RELATED: 600 Miles of Remembrance: Drivers honor fallen military members Dale Earnhardt Jr .’s special patriotic scheme for his No. 88 Nationwide Chevrolet for Hendrick Motorsports was revealed after an overwhelming response on social media. The patriotic look for Sunday's Coca-Cola 600 (6 p.m. ET, FOX, PRN, SiriusXM NASCAR Radio) honors Lance Corporal Aaron Reed. Reed was killed in Iraq in 2005 while serving in the U.S. Marine Corps. Originally, the scheme was to be revealed at 4 p.m. ET on Tuesday, but the social media response of more than 2,600 retweets led to the company revealing the paint scheme at 2 p.m. ET on Monday. Earnhardt is winless in 32 points-paying starts at Charlotte Motor Speedway with 12 top 10s at his home track.
Dale Jr.: 'We got a lot of work to do'
In what could seemingly be called the State of the Union for the No. 88 team at the near-midway point of the NASCAR Sprint Cup Series regular season, Dale Earnhardt Jr . proclaimed that the team has "got a lot of work to do" on Dirty Mo Radio's "The Dale Jr. Download." Those words and more below came after Earnhardt's involvement in an 18-car wreck on Lap 355 in the AAA 400 Drive for Autism at Dover International Speedway left him with a 32nd-place finish, the fourth straight finish outside the top 10 for the Hendrick Motorsports driver. That stretch has also seen the sport's most popular driver drop from sixth to 11th in the driver point standings. "Last week, it was 'yeah, we finished 15th (at Kansas). We'll get it figured out.' This week, it's more we got a problem, Houston," Earnhardt said. "It's time to start understanding how severe this situation is and get to owning it. Try to figure something out. We got a long season, lot of racing left. "Not quite halfway to the Chase deadline (at Richmond) and I'm looking at this teams in the Chase and the teams that are not in the Chase and I know we're better than them. It ain't good enough to be just good enough to make it. In years past, we've won races, been locked in. We were up in the top five in points throughout the year. We definitely aren't the team we were the past few years. We’ve got to figure out what's going on. How we're getting beat." A 26-time winner in the sport's top series, Earnhardt is coming off seven wins in the past two seasons. In both of those seasons, Earnhardt had already registered a win by this point in the season (The Daytona 500 in 2014 and Talladega in May of 2015), which pretty much sewed up his postseason spot in the 16-driver Chase for the NASCAR Sprint Cup . This week's Sprint All-Star Race (Saturday, May 21, approx. 9 p.m. ET, FS1, MRN, SiriusXM NASCAR Radio) provides a bit of a real-time laboratory for the team to find some answers. "This All-Star Race weekend coming up ain't going to be the answer to all our problems, but it's an opportunity to work on some of them. I’ll be honest with you, I'd rather win that (Coca-Cola) 600 a 1,000 times more than I'd rather win the All-Star Race. Running good and running better the rest of the year is much more important to me than stumbling into a million bucks on this all-star weekend. "If we come out of the All-Star Race winners, but don't understand how to go into the (Coca-Cola) 600 and be competitive, it does us no good. I put us learning something, us understanding how to get better and us getting better as a team above anything else going forward." The team doing most of the winning in the NASCAR Sprint Cup Series of late is the Joe Gibbs Racing stable of Kyle Busch (the defending series champion), Carl Edwards , Denny Hamlin and Matt Kenseth . Those four drivers have combined for seven wins through the first 12 races of the 2016 season. Last season, the foursome combined to win 14 races, including 11 of the final 21 races. This season, Hendrick Motorsports has recorded two wins through the first 12 races of the season, both by Jimmie Johnson , among its four-driver lineup of Earnhardt , Johnson, Chase Elliott and Kasey Kahne . "As a company, I think everybody agrees that we can be faster. I think with us all working toward that goal, sooner or later the company itself is going to find that extra gear and it's going to affect all four cars all at once. You see all the Gibbs guys, all quick — practice, qualifying, race. They are all together. That's because their smart, they figured it out, they got something going that's working for them and their sharing information. "Our team's do the same thing. Once we figure out what's going on, once we figure out what we need, I think the whole company will step up. I feel positive that will happen before the Chase. ... We got to go to work."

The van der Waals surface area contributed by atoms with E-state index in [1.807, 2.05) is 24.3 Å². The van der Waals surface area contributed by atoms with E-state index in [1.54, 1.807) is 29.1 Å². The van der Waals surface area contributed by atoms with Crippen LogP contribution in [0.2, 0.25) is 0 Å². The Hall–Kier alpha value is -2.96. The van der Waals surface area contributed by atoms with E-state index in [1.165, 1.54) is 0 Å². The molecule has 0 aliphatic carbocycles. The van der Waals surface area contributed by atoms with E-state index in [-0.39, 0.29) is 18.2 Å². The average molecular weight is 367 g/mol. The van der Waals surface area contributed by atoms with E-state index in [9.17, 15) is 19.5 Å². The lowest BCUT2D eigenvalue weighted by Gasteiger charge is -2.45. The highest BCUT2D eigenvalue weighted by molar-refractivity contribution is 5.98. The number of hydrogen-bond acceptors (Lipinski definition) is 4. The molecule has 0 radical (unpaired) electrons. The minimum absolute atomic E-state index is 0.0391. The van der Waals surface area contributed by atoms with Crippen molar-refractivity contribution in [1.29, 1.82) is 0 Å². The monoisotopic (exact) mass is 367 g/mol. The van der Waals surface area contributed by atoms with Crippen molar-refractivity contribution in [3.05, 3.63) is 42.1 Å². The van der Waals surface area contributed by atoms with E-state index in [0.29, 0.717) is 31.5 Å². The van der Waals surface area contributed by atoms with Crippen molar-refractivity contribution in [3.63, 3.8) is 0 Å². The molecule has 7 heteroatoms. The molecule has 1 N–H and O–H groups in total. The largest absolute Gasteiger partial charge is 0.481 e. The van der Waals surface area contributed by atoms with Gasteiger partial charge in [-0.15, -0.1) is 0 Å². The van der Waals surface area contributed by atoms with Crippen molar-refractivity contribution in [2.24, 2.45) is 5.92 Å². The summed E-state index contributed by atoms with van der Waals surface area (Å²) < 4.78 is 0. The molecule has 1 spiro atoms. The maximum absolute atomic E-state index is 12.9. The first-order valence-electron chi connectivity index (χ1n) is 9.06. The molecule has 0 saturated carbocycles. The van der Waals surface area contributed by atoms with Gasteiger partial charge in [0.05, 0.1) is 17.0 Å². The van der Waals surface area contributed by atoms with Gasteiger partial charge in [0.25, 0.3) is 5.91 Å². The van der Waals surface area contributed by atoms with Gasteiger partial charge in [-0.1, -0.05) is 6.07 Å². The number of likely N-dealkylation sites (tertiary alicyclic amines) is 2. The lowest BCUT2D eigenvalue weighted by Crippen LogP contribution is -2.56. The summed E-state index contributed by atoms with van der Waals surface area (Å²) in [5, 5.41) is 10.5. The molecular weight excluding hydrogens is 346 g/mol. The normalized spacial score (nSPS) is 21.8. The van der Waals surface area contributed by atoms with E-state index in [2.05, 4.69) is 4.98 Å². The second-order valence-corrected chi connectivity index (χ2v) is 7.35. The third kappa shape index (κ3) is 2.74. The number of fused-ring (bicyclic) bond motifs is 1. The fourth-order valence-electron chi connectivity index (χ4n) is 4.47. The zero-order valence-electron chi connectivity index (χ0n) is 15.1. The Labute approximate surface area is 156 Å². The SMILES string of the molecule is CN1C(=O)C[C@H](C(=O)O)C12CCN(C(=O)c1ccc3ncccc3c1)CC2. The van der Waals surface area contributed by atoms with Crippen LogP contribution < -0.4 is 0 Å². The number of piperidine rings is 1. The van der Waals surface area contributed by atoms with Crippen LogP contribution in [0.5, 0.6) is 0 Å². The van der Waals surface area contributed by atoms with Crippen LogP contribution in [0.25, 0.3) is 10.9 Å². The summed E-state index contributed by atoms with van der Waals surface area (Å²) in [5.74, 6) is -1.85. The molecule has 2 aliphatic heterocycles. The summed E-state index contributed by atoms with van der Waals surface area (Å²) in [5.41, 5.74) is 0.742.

As sun sets at Charlotte, so does Junior's speed